Almost four months ago, my musician-filled Facebook newsfeed was inundated with outraged artists who called Mark Zuckerberg every foul name under the sun for "hiding" their posts from fans.
It was malarkey, as Uncle Joe Biden says, but since the Web site social@Ogilvy reported that Facebook made significant changes to its EdgeRank algorithm in September, the howls of anguish have returned.
The commonly held belief is that Facebook is holding content hostage in order to force users and small businesses to use the "promote" button, as recently reported by Abby Koenig on the Houston Press blog Art Attack. Or it could perhaps be a response to the company's continued poor performance on Wall Street; the answer is somewhat complicated.
First, remember that EdgeRank is the way Facebook decides what you will and won't see in your newsfeed. Now, before you start hammering the keyboard about "being watched" or "they have no right," you need to face some very important facts.
Facebook is a service you signed onto and use voluntarily under their terms. Under those terms, it has pretty much every right in the book; if you don't like them, you can sue or stop using Facebook. Clear? Good.
EdgeRank is very, very important, since it's the only thing that keeps Facebook from becoming everything that made us leave MySpace. The algorithm assigns weight to content based on your actions while you're logged in. Do you continuously like cat videos and misattributed inspirational quotes over beautiful scenery memes? If so, hi, Grandma!
Well, the system notes that, so when your friends or a business you've liked post those things, or other content that is somehow connected, Facebook makes sure you see them in your newsfeed.
"What really is happening: Facebook is cutting the fat," said Tim Peterson in an excellent recent AdWeek article. "Rather than spamming the feeds for all of a brand's fans — including those who may have liked the brand's page years ago but never interacted with it on Facebook since — Facebook seems to have changed EdgeRank so that brands' posts only pop up in the feeds of those most likely to like, comment or share it."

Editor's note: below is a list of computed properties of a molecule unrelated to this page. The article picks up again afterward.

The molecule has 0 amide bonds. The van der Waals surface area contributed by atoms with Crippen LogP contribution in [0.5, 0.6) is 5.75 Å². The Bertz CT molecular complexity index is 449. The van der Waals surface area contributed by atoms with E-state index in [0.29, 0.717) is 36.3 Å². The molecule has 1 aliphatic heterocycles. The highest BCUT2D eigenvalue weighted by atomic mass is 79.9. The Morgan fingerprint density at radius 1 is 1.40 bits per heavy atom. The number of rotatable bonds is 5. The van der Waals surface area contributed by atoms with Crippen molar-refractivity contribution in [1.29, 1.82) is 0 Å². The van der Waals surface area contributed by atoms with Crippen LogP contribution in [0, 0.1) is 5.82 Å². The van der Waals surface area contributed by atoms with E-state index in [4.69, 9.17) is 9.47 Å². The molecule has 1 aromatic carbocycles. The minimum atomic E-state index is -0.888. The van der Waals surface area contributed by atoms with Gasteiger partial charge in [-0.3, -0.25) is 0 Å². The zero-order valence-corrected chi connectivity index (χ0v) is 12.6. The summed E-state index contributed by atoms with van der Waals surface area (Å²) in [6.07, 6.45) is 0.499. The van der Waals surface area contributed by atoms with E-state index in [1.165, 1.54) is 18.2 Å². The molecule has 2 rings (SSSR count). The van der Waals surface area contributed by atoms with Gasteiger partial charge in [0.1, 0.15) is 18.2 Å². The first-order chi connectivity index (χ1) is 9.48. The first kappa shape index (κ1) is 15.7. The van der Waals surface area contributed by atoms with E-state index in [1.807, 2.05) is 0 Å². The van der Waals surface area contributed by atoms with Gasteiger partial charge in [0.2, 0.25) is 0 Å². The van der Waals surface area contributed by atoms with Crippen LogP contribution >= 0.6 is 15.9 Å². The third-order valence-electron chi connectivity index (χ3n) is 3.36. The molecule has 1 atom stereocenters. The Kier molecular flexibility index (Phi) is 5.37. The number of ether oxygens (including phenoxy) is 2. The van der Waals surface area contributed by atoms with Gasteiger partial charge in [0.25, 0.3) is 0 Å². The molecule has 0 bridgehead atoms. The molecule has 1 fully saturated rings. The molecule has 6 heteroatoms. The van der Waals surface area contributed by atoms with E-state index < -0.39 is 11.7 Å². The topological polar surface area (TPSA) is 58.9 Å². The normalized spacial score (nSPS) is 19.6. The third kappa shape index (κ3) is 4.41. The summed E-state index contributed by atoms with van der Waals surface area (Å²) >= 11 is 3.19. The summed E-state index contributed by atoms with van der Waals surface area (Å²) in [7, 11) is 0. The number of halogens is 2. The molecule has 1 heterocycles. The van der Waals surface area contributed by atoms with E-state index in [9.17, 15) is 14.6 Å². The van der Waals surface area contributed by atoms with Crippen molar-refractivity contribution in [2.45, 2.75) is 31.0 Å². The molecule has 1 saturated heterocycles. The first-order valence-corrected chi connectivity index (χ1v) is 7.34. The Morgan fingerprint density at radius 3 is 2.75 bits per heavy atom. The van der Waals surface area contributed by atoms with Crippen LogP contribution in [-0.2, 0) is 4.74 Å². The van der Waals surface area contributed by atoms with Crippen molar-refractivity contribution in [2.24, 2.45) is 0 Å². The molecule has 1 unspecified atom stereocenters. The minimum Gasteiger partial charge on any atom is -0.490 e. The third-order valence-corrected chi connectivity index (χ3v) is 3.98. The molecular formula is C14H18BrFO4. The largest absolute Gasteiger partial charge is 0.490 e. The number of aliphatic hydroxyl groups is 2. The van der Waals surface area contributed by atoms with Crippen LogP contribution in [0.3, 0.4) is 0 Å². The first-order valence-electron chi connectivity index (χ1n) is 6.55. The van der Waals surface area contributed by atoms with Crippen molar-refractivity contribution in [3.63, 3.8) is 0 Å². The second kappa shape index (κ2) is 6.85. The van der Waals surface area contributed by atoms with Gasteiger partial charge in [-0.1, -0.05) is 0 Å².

In order for bands to continue reaching a wider audience through Facebook, they will be required to create content that engages an audience. Your posts have to be the sort of thing that makes people who see it click "like," "comment" and "share." The less your content does so, the lower it will fall in EdgeRank.
This may seem unfair to bands, who I find to be kind of a self-entitled lot on this issue. Typical thinking these days seems to be that since Facebook is free and most people have it, use of it is some kind of inalienable right. It's not. Facebook does not owe you free advertising and was not designed to provide such.
Really, the algorithm change is a challenge to musicians. If you want to reach higher and higher numbers of people, then what you put on Facebook must be the sort of thing that makes people immediately want to say something about it or tell others.
This might mean better tunes, cleverer song titles, political rants, commentary on the industry, humorous memes or who knows what else. This is a social network; the goal is to be social. Jef With One F